The briefer of those times is too short to allow a look around the screen, and in those tests Ayumu still scored about 80 percent, while the humans' scores plunged to 40 percent.
That indicates Ayumu was better at taking in the whole pattern of numbers at a glance, the researchers wrote.
What's Going on Here?
"It's amazing what this chimpanzee is able to do," said Elizabeth Lonsdorf, director of the Lester E. Fisher Center for the Study and Conservation of Apes at the Lincoln Park Zoo in Chicago, Illinois. The center studies the mental abilities of apes, but Lonsdorf didn't participate in the new study.
She admired Ayumu's performance when the numbers flashed only briefly on the screen.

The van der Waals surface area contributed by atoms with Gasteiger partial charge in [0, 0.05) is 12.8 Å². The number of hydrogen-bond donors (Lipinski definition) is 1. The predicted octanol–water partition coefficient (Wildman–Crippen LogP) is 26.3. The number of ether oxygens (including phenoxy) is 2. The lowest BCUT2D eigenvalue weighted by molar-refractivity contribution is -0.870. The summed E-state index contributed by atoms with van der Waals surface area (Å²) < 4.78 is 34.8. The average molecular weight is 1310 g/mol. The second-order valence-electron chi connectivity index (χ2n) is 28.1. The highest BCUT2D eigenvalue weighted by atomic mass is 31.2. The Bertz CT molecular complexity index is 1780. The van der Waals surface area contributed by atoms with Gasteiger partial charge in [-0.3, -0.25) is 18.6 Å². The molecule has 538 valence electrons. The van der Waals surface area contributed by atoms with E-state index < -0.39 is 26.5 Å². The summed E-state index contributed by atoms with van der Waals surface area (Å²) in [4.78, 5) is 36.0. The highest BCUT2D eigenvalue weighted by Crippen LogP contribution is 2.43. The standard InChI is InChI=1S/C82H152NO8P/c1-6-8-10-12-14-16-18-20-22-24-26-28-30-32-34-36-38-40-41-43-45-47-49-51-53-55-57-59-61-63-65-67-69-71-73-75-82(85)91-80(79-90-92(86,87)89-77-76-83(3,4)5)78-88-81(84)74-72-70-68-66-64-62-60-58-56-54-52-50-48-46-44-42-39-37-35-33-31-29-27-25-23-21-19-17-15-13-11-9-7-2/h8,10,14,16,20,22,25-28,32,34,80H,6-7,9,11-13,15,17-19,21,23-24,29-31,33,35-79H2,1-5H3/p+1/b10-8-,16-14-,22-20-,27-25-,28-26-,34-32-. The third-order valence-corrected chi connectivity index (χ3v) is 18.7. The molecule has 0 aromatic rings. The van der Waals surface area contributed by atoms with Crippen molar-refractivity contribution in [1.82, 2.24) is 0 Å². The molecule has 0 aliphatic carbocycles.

"I just watched the video of that, and I can tell you right now, there's no way I can do it," she said. "It's unbelievable. I can't even get the first two [squares]."
Even with six months of training, three students failed to catch up to the three young chimps, Matsuzawa said in an email.
He thinks two factors gave his chimps the edge. For one thing, he believes human ancestors gave up much of this skill over evolutionary time to make room in the brain for gaining language abilities.
The other factor is the youth of Ayumu and his peers. The memory for images that is needed for the tests resembles a skill found in children, but which dissipates with age.
In fact, the young chimps performed better than older chimps in the new study. (Ayumu's mom did even worse than the college students).
So the next logical step, Lonsdorf said, is to fix up Ayumu with some real competition on these tests: little kids.
Copyright 2007 The Associated Press. All rights reserved. This material may not be published, broadcast, rewritten, or redistributed.
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